# Why do not metals gain electrons and non-metals donate electrons?

My teacher said that metals lose electrons and non-metals gain electrons to complete the noble gas configuration because of stability as it consumes less energy but why are systems having high energy less stable as compared to systems having less energy. Why do metals and non-metals lose and gain electrons respectively instead of gaining and losing them respectively?

• Why, they do, just not that often. As for the reasons, for example, look at sodium: how many electrons it has to lose to achieve the noble gas configuration? How many electrons it has to gain, if it would go the other way? – Ivan Neretin Oct 23 '16 at 10:40
• Because being metallic and rather giving up electrons than taking in more has the same fundamental reasons, which your teacher has not (yet) bothered to explain. Also it's not a law, but rather a rule of thumb. – Karl Oct 23 '16 at 13:18

First, it is a high-school rubbish that was kept only because of lack of desire to revise basic courses.

Can metal gain electrons? Certainly, YES. Sodium has several compounds with negative oxidation state, many transition metals have extensive chemistry where the metal is in formal negative oxidation state and so forth.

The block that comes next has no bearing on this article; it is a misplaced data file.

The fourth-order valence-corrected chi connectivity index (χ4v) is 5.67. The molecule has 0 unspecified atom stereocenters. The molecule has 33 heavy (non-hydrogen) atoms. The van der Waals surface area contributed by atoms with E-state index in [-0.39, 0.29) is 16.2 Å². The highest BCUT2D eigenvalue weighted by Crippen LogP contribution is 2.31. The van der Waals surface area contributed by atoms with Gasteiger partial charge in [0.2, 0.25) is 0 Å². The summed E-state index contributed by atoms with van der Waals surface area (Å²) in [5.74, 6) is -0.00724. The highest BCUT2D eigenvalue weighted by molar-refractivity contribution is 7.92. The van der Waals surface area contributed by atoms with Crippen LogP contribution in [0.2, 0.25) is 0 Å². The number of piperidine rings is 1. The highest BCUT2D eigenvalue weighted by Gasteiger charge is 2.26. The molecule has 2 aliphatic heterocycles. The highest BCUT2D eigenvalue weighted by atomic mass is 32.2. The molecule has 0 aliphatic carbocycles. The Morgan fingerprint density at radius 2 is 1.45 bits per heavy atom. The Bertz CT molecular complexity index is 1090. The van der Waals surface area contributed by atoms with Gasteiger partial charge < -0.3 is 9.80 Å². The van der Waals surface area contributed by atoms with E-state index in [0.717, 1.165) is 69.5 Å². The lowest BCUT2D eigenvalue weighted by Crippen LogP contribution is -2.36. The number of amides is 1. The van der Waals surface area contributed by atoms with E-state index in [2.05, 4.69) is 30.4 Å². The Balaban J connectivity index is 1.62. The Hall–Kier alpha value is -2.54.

Can nonmetal lose electron? Certainly, as in nonmetal-nonmetal compounds it is unavoidable.

So, what is it really about? What is the difference between metals and non-metals?

Before we continue, we have to revisit definition of what metal is.

Metallic solid (sometimes shorthanded as metal) is a solid with metallic conductivity. It arises from having continuous half-filled orbitals allowing electrons to move freely. Metallic solid perfectly can be a compound (say, $\ce{Ag2F}$). Furthermore, many non-metals under heavy pressure undergo transition into metallic phase.

However, when we are talking from chemical PoV, metal is an element. But what kind of element? The problem is, that the definition of metal in chemistry has a history, and the term was introduced long before many of metals known today were discovered. As such, only common metals were considered and no exotic compounds was known, and certainly before extremely high pressures became available.

Consequently, a metal was characterized by its ability to lose electron (but many elements are capable of doing so) and having metallic conductivity when in form of simple compound. The border cases were either discarded or counted as 'metalloids' - a special kind of non-metal.

For example, tin has metallic and non-metallic allotropes at ambient pressure. Oups, is it a metal or non-metal ? Well, legally it is considered as a metal. However, antimony, with pretty much the same case, is typically considered as metalloid.

There is however a strict difference between tin and antimony in than tin is capable of forming normal salts and having a basic oxide, while antimony has only slightly acidic oxides. The reason for discrimination DOES exist. On the other hand, some heavy transition metals, such as rhenium and tungsten do not have true basic oxides.